A bunch of people tell us that dairy products are good for us. We also hear from a number of people that dairy products are bad for us. Who should we believe, and why?
Here’s a Q & A that might help us make a decision about this, if we haven’t already done so.
Should I give up dairy products such as milk, cheese, butter and yogurt?
It sounds like it ought to be a simple yes-or-no question. But like so many health and nutrition issues, rarely is the answer found at either extreme. Let’s look for the middle ground and dig deeper.
I know dairy is great for growing youngsters. But I’m fully grown. Does that mean adults get no health benefits?
Hardly. There is growing evidence that Vitamin D, often added to milk, can help reduce cancer risk. Also, milk is a good source of potassium, something of which most Americans don’t get enough.
Combine low potassium with too much sodium and you have the risk factors for high blood pressure. Critics of the U.S. Department of Agriculture’s recommended dietary levels of potassium counter that the same benefits could be achieved by consuming less sodium. But that’s a challenge because sodium is such a common preservative in processed food.
Why the concern about adults getting more potassium from milk?
Because the benefit comes with high calories. Full-fat dairy products contain a significant amount of saturated fat. But eaten in moderation and as part of a balanced diet, dairy products such as milk, cheese and yogurt provide essential nutrients including protein, calcium, zinc, phosphorus, magnesium and Vitamins A, B2 and B12. Low-fat alternatives can be enjoyed as part of a balanced diet without weight gain.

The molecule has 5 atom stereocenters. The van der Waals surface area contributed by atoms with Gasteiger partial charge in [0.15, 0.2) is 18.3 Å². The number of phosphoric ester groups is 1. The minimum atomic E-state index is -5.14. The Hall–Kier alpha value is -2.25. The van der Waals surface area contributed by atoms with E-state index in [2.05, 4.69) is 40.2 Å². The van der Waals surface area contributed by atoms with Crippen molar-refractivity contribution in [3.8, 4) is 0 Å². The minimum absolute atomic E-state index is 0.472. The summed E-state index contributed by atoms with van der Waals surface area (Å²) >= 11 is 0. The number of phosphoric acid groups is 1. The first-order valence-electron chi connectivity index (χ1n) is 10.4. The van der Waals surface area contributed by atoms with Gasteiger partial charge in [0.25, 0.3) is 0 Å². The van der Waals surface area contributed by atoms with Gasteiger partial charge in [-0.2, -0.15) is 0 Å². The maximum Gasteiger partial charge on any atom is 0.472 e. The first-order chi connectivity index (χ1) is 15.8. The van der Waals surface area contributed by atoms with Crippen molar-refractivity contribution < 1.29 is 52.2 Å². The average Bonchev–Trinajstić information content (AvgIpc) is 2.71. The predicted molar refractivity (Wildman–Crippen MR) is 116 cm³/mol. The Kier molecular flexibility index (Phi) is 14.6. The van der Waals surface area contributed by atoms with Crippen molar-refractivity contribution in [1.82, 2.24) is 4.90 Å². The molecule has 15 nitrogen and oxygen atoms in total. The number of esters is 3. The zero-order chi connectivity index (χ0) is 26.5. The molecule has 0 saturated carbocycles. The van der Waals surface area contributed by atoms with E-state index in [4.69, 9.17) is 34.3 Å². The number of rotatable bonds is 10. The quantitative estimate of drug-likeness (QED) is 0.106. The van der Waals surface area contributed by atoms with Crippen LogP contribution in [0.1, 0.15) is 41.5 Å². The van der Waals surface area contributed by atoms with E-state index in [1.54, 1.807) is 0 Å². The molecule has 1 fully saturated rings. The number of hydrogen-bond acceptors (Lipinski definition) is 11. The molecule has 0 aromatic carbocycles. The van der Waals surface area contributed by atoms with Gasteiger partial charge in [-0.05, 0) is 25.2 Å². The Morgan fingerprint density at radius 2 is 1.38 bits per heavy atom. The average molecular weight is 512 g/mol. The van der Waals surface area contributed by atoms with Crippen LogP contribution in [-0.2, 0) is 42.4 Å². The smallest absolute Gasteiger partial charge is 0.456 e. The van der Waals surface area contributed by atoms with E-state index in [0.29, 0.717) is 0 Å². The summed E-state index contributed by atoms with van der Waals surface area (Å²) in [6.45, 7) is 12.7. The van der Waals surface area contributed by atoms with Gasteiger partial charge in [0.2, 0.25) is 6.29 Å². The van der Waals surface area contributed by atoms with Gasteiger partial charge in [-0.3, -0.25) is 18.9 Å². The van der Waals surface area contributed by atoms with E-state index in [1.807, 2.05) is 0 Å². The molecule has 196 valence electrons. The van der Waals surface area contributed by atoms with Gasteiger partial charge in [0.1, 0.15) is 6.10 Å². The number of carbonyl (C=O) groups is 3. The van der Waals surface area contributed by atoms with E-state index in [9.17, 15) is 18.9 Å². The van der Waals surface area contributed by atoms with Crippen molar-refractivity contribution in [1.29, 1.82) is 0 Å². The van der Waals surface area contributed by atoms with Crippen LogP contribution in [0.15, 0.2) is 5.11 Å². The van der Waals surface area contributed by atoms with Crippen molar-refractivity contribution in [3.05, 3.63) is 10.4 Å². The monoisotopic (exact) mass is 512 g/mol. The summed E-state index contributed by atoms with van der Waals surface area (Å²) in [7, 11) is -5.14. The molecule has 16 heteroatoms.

Are there negative side effects to regularly eating dairy?
Dairy can be pro-inflammatory for many people. The classic symptoms of dairy sensitivity are increased mucus, leading to sinus congestion and respiratory problems; digestive distress, such as gas, bloating, diarrhea, or constipation; and skin problems.
How common is dairy intolerance?
The way milk in dairy products is produced and processed (the hormones, antibiotics and pasteurization/homogenization) makes cow’s milk harder to digest. Also, over time we produce less of the enzyme lactase, which digests the lactose in milk. However, lactose-free dairy products are now readily available.
Should people who show signs of lactose intolerance eliminate all dairy?
The degree of lactose intolerance varies, and most people do not require a completely lactose-free diet. Even children and teens with primary lactose intolerance can usually consume eight to 12 ounces of milk without experiencing symptoms.
What’s the bottom line on dairy?
Consuming dairy is a personal choice. Don’t cut it completely from your diet just to do it. There are too many nutrients at stake. A cup or two of milk or equivalent dairy is fine. If you feel you might be experiencing low-grade symptoms of dairy allergy or intolerance, cut dairy from your diet for two to three weeks and observe how your body reacts.
For the lactose intolerant, and for people who choose not to consume dairy, the key is substituting other sources of calcium such as collards, spinach, bok choy, beans, and calcium-fortified orange juice or soy milk, and vegetables. Meet your potassium needs through tomatoes, spinach, sweet potatoes, bananas, oranges, and other fruits and vegetables.